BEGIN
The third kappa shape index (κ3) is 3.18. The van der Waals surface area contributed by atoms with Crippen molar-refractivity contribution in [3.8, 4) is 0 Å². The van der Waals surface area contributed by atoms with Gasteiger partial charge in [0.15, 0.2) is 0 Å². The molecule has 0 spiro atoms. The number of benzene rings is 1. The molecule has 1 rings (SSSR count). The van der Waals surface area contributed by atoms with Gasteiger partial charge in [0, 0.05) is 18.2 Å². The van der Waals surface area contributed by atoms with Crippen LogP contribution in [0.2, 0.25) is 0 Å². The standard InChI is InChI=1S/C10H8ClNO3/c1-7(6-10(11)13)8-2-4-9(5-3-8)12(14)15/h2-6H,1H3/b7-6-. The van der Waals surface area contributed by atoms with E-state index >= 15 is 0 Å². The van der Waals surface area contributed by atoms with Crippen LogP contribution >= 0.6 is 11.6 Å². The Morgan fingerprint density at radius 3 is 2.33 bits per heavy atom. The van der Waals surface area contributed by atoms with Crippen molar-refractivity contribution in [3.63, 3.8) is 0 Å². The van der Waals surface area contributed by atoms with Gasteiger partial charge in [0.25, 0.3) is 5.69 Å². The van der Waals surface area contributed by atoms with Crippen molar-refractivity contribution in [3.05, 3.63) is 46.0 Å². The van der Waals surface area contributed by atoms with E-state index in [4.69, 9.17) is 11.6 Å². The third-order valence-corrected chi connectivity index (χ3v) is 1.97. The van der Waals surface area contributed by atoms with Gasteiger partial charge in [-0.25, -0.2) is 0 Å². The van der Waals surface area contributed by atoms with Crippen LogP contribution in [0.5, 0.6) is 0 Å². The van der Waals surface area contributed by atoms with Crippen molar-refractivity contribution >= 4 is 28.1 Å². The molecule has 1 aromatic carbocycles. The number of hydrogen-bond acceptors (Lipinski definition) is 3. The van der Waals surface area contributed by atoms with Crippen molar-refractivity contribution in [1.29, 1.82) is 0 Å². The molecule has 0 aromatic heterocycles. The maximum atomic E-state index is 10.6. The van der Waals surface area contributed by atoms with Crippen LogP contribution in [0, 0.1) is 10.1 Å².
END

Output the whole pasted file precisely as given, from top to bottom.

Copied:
The third kappa shape index (κ3) is 3.18. The van der Waals surface area contributed by atoms with Crippen molar-refractivity contribution in [3.8, 4) is 0 Å². The van der Waals surface area contributed by atoms with Gasteiger partial charge in [0.15, 0.2) is 0 Å². The molecule has 0 spiro atoms. The number of benzene rings is 1. The molecule has 1 rings (SSSR count). The van der Waals surface area contributed by atoms with Gasteiger partial charge in [0, 0.05) is 18.2 Å². The van der Waals surface area contributed by atoms with Crippen LogP contribution in [0.2, 0.25) is 0 Å². The standard InChI is InChI=1S/C10H8ClNO3/c1-7(6-10(11)13)8-2-4-9(5-3-8)12(14)15/h2-6H,1H3/b7-6-. The van der Waals surface area contributed by atoms with E-state index >= 15 is 0 Å². The van der Waals surface area contributed by atoms with Crippen LogP contribution >= 0.6 is 11.6 Å². The Morgan fingerprint density at radius 3 is 2.33 bits per heavy atom. The van der Waals surface area contributed by atoms with Crippen molar-refractivity contribution in [3.63, 3.8) is 0 Å². The van der Waals surface area contributed by atoms with Gasteiger partial charge in [0.25, 0.3) is 5.69 Å². The van der Waals surface area contributed by atoms with Crippen molar-refractivity contribution in [3.05, 3.63) is 46.0 Å². The van der Waals surface area contributed by atoms with E-state index in [4.69, 9.17) is 11.6 Å². The third-order valence-corrected chi connectivity index (χ3v) is 1.97. The van der Waals surface area contributed by atoms with Gasteiger partial charge in [-0.25, -0.2) is 0 Å². The van der Waals surface area contributed by atoms with Crippen LogP contribution in [0.5, 0.6) is 0 Å². The van der Waals surface area contributed by atoms with Crippen molar-refractivity contribution >= 4 is 28.1 Å². The molecule has 1 aromatic carbocycles. The number of hydrogen-bond acceptors (Lipinski definition) is 3. The van der Waals surface area contributed by atoms with Crippen molar-refractivity contribution in [1.29, 1.82) is 0 Å². The molecule has 0 aromatic heterocycles. The maximum atomic E-state index is 10.6. The van der Waals surface area contributed by atoms with Crippen LogP contribution in [0, 0.1) is 10.1 Å².